A bittersweet joy, the first novel by Miriam Karmel is a perfect-pitch account of living on after a very full life — youth, marriage, child-rearing and social activities — has become the past.
Esther Lustig is 85, widowed, with adult children who became less than she’d hoped. She has downsized from Chicago’s northern suburbs to a city apartment, her world shrinking similarly. She’s healthy enough to live on her own — with some adjustments, of course, such as Velcro-closing shoes because her bent, stiff fingers can no longer tie laces.
Esther isn’t filled with self-pity, just awareness of her limitations and of how others see her. She appreciates that her medical-researcher son-in-law doesn’t talk down to her, “though lately, more and more people do just that, as if age has shrouded her in stupidity,” Karmel writes.
As daily events remind her of them, we learn of Esther’s previous decades, which illustrate a familiar generational progression: Yiddish-speaking immigrant parents whose children go into business and raise families in suburbia, and that generation’s children becoming professionals who drift from religion and tradition.
That Karmel, who is younger than 85, could capture so well the inner life of the old is a tribute to her powers of observation and empathy. That she could express this life with such clarity and wit is a tribute to her writing skill, for Being Esther is anything but a dirge. It is a delight.
Esther’s married name means “funny” in German, and Karmel has a way of turning phrases that bring smiles even from Esther’s frustrations and confrontations with changes that illuminate her loss of vigor and involvement in the world. Determined to reestablish contact with friends with whom she’s lost touch, she works her way through her address book only to find many no longer alive to answer. She and friend Lorraine take turns phoning each other every morning — just to check.
At dinner, she catches her beautiful granddaughter and loopy-looking boyfriend exchanging a glance as if to say Esther no longer can track a conversation.
“Esther has the urge to tell them that growing old is one of the most surprising things that has happened to her,” Karmel writes. “She hadn’t given it any thought. Then one day, she was 85. She is old. Not just old, but an object of derision, pity. Is there any use explaining that she is still herself — albeit a slower, achier, creakier version of the original?”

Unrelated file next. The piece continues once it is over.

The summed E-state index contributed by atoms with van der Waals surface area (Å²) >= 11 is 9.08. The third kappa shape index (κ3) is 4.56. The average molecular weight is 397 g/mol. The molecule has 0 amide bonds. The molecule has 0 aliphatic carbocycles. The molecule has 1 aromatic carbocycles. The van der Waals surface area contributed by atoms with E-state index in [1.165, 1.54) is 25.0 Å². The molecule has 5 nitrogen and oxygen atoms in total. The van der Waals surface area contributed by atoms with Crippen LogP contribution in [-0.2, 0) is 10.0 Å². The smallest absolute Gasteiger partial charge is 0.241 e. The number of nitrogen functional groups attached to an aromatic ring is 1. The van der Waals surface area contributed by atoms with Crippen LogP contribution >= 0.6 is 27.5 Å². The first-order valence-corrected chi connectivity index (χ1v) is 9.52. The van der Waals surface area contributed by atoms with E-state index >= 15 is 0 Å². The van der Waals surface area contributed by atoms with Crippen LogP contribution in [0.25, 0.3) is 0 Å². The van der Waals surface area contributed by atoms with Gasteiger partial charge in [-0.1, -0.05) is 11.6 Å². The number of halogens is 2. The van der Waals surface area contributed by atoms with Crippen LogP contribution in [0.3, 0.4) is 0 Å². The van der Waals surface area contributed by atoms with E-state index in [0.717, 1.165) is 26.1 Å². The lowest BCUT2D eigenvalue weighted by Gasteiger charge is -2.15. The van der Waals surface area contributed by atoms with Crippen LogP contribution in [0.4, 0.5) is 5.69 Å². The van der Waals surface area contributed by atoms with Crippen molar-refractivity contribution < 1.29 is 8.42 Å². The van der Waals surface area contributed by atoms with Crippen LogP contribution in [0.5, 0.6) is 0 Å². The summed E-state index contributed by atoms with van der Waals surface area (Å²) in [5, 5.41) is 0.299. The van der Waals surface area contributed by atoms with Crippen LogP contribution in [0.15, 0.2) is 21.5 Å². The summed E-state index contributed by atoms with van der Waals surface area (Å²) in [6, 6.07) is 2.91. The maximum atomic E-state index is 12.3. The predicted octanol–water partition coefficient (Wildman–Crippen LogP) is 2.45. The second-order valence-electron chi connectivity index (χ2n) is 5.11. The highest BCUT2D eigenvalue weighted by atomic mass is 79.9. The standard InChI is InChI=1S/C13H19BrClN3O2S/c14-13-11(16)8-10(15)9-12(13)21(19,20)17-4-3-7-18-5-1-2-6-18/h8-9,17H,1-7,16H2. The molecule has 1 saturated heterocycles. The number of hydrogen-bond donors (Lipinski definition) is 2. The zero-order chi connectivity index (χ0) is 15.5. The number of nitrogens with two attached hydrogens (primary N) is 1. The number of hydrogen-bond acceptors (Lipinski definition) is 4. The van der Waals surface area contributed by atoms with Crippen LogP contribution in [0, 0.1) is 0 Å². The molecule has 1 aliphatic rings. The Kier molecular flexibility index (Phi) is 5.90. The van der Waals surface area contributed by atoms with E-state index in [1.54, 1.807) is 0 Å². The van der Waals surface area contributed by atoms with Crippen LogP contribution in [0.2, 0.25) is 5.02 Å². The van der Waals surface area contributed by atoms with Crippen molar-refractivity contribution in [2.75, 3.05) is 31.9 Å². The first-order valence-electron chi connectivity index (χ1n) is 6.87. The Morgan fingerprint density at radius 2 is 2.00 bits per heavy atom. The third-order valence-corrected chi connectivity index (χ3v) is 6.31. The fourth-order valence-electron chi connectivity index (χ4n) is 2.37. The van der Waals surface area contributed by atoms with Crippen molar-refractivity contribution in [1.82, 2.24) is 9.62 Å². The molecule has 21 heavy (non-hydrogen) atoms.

Karmel, who lives in Minneapolis and Sandisfield, Mass., needs only those six sentences to speak volumes about aging.
True, some people, blessed with good health, continue vigorous social involvement well into years now called “old old,” in contrast with the retiring boomer generation that’s called “young old.” But both groups may recognize a good deal of themselves in Esther. Younger readers can gain an insider’s view into their aging parents and grandparents.
On its surface, Being Esther is a hoot, albeit one tinged with sadness. For example, she resists her daughter’s efforts to move her to an assisted-living residence, dismissing it with contempt as “Bingoland.” Esther goes there to visit Helen, a friend from childhood, and sees that Cedar Shores is not the carefree senior vacation its brochures appear to advertise. The place is dowdier, and so is the formerly fashionable, lively Helen, now wearing a faded muumuu that keeps falling off a shoulder as her mind slips in and out of the present.
Both funny and melancholy, Being Esther is a charming and amusing peek beneath aging’s surface of sags and wrinkles, and it’s so good that it’s hard to put down. Older readers can laugh at Esther’s recognition of “the infinite frustrations of living in an aging body.” Younger old people can see what lies ahead if they’re lucky to live so long. Young readers may find it all quite hilarious. The message to them? “Just wait.”
Neal Gendler is a Minneapolis writer and editor.